"In the Bleak Midwinter"

David Bast

READ : Philippians 2:5-11

He made himself nothing by taking the very nature of a servant. (v. 7 NIV)

Have you ever seen a painting of the manger scene by one of the Renaissance masters? The setting is clearly European, with Italian ruins or snow-covered German villages in the background. The English poet Christina Rossetti does something similar, setting the Christmas story “in the bleak midwinter,” when

. . . frosty wind made moan,

earth stood hard as iron, water like a stone;

snow had fallen, snow on snow, snow on snow,

in the bleak midwinter, long ago.

Of course, we don't actually know when Jesus was born, not even the exact year let alone the season. And it is highly unlikely that the ground around Bethlehem was frozen solid and buried in snowdrifts then. But this much is true: God did enter our world in the dead of winter, when our prospects were bleak.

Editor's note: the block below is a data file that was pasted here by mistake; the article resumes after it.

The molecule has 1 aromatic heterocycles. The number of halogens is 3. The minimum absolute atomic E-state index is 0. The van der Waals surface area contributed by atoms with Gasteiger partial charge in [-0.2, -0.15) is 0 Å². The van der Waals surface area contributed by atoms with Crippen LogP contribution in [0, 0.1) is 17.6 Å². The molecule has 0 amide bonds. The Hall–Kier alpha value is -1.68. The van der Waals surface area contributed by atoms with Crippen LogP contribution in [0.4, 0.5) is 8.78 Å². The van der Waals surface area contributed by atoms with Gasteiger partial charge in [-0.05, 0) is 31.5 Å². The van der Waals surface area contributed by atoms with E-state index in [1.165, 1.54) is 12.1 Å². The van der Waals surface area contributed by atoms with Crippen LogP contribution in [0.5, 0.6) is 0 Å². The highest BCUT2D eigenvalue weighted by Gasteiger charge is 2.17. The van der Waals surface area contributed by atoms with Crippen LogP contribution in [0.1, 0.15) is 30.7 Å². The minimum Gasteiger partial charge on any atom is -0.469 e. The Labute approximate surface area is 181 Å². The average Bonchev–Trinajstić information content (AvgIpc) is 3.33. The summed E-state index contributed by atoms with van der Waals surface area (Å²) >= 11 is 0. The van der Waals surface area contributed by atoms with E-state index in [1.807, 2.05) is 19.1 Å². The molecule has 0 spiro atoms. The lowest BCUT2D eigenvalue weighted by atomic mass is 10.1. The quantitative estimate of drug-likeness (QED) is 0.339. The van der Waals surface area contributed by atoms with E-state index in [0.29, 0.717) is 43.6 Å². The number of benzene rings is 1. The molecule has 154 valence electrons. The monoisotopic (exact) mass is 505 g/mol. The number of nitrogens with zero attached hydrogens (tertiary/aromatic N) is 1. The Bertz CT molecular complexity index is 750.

What a comedown it was for him! In two memorable lines Rossetti paints the contrast between the glory of the Son in his preincarnate state and the lowliness of the baby Jesus:

Enough for him, whom cherubim worship night and day,

a breast full of milk, and a manger full of hay . . .

Such condescension, such voluntary self-humbling by God, makes an impossible demand: what could we ever give in response?

Audio Link: http://www.youtube.com/watch?v=kjRXIiZ8bs0


What can I give him, poor as I am?

If I were a shepherd, I would bring a lamb;

if I were a wise man, I would do my part;

yet what I can I give him—give my heart.